If I forget and/or cannot relocate a reference that would otherwise be required in an information disclosure statement (IDS) under duty of disclosure, are there potential inequitable conduct issues even though I am unable to provide the reference? For instance, in a litigation scenario, discovery could turn up the reference (or at least exposure to such a reference) which one was previously unable to find or recall.

My specific scenario is that for one step/limitation of at least one claim, I feel like I have come across such information before, but cannot recall where. I suppose it is possible I used another product that had such a feature. An examiner search may turn up such a reference, or may not.

My guess would be that failure to recall/relocate is a weak defense, as it is hard to prove and subject to abuse. But at the same time, if even I can't relocate the reference despite my best efforts, it will probably be difficult for a potential challenger to do so.

  • In your scenario do you image "discovery" coming across the reference in general or in your files? The infringer will undoubtably have a more extensive search done than you or the examiner did. That isn't discovery. Discovery is looking on your hard drive for something you downloaded and then forget to put on the IDS.
    – George White
    Dec 14, 2017 at 1:24
  • @GeorgeWhite Yes, I am assuming that discovery has access everything I do. However, e.g., I don't expect that the discovery process will be able to retrieve Internet access/search history from an ISP or other entity.
    – user132162
    Dec 14, 2017 at 2:01
  • I'm not an attorney and have no idea what might get turned up in a high-stake litigation.
    – George White
    Dec 16, 2017 at 18:24
  • In theory, if you learned about it with a Google search while logged into your Google account, they could subpoena Google for the search and click-through history. In patent litigation, it isn't unusual to see broad ranging discovery. Particularly because you've now admitted in a public forum that you may have seen it. Run it by your patent lawyer.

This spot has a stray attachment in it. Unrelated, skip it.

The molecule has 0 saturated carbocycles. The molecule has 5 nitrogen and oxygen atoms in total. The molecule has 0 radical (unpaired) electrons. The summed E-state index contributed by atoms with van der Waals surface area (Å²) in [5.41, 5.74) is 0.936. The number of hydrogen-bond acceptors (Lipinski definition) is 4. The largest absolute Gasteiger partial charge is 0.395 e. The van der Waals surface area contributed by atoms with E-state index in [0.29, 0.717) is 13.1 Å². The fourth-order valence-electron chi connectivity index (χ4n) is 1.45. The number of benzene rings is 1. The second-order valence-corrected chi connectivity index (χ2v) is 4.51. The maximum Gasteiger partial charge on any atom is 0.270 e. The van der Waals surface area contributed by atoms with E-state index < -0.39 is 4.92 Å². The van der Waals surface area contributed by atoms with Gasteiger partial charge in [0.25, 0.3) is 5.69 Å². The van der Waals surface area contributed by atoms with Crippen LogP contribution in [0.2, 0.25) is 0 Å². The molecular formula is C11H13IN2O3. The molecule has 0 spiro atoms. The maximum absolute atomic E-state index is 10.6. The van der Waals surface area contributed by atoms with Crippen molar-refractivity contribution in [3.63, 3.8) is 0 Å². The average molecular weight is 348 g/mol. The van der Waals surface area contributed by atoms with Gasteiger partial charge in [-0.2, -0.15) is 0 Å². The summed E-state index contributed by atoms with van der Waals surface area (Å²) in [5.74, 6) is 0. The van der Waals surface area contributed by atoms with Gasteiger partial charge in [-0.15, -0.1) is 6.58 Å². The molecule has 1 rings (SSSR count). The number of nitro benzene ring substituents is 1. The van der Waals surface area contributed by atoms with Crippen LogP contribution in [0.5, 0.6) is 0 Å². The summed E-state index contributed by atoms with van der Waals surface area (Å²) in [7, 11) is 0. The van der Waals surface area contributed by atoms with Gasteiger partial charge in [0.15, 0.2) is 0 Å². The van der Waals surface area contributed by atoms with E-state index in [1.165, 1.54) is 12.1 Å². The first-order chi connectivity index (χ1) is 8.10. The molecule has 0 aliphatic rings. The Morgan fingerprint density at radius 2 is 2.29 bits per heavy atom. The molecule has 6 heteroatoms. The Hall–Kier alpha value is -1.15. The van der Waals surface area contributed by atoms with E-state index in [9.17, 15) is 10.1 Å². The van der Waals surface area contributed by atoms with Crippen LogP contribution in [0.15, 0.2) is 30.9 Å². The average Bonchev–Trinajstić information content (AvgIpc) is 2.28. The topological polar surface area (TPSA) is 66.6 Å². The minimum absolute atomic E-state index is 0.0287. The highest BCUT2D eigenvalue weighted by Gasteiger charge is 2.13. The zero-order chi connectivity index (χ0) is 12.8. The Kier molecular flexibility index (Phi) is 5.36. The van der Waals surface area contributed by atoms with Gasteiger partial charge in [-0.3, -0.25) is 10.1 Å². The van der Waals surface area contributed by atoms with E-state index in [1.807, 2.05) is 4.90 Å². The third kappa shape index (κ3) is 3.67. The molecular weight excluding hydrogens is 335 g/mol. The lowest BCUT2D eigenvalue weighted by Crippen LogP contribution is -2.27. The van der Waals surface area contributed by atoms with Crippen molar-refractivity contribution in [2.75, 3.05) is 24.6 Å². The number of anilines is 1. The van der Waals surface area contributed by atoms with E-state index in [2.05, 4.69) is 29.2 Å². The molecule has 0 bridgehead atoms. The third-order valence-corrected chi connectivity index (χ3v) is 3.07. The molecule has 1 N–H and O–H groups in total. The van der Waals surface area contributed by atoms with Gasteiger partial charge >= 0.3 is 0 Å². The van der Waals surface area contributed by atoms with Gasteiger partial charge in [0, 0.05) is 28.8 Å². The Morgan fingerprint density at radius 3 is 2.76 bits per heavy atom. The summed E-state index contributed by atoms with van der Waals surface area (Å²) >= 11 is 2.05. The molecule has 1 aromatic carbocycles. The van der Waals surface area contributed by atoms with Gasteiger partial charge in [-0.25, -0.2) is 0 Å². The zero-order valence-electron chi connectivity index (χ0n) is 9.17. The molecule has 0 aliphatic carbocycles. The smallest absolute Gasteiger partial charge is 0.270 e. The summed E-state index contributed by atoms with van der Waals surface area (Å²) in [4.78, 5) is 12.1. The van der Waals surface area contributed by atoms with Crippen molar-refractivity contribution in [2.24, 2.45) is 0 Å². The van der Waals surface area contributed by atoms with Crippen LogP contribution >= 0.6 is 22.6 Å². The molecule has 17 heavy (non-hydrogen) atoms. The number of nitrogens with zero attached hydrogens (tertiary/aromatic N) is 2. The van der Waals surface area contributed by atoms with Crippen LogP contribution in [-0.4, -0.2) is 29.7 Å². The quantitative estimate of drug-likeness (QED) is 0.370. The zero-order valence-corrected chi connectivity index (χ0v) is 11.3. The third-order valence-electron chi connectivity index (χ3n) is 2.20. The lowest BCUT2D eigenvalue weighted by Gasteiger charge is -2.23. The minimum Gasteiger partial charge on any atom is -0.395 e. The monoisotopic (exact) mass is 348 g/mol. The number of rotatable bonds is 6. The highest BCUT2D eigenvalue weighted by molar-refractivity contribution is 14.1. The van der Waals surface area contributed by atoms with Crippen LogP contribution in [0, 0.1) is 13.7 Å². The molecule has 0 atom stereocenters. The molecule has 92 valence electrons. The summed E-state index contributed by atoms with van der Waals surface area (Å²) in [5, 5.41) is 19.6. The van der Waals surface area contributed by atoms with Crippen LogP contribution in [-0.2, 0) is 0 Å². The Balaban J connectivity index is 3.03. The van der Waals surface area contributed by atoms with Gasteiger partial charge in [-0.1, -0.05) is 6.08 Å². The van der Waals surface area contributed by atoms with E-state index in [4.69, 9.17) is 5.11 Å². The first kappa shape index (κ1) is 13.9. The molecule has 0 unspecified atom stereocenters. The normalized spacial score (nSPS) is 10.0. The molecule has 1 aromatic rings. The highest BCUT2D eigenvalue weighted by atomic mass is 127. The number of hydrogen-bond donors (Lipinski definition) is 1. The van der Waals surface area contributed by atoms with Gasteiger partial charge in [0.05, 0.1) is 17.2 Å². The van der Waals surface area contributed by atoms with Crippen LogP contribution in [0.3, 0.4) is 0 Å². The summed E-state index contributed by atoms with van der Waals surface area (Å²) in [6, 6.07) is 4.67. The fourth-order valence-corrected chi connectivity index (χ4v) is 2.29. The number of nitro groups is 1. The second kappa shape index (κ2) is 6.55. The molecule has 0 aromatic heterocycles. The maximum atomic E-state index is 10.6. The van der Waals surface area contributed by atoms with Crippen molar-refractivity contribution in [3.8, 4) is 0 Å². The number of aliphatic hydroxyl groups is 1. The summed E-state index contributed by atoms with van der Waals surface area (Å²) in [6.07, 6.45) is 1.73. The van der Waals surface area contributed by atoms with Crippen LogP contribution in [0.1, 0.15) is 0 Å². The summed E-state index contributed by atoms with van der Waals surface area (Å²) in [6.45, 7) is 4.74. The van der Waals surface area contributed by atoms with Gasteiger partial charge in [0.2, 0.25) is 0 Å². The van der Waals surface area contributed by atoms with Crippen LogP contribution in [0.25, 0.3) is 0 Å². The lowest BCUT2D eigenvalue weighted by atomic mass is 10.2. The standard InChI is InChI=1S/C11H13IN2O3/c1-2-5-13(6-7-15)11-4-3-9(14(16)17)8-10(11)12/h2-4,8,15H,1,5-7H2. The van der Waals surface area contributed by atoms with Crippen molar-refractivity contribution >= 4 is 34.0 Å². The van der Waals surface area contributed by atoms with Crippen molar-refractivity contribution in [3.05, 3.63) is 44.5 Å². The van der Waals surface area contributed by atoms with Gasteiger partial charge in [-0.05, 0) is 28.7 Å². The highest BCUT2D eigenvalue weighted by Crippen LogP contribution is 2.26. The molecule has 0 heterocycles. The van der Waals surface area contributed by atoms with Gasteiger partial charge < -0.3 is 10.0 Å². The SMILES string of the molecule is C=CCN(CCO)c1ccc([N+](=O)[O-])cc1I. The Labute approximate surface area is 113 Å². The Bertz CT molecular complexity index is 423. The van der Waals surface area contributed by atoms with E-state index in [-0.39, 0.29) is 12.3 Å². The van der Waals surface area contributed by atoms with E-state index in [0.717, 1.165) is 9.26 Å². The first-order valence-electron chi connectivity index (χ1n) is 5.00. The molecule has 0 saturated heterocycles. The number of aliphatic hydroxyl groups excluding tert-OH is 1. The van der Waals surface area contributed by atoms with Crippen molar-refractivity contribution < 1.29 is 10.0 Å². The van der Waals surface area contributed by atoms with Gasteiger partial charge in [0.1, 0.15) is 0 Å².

– Gary S
    Dec 31, 2017 at 4:11
  • I'm not really worried about it, especially with the heightened Therasense standard. However, as someone fairly new to the field, it is quite amazing how seemingly simple questions like this don't have well-established, straightforward answers. In a field like engineering, it would be totally unacceptable. I'm guessing the reasons are that (1) the field is niche/low number of practitioners, (2) government employees don't have a strong incentive to make things clear, and (3) it's expensive to get an answer via litigation.
    – user132162
    Jan 2, 2018 at 19:33

1 Answer 1


Just following up on this.

1) Note that this only applies in the US, as the only "duty of disclosure" in other jurisdictions relates to citing co-pending prosecution history/search results, which I will assume one has not "forgotten".

2) In the US, not disclosing prior art that one was previously exposed to, understood the materiality of, but forgot about and/or could not re-locate by the time of filing would likely not constitute inequitable conduct, as the inaction would not satisfy the "intentionality to deceive" prong of the post-Therasense standard. See more here.

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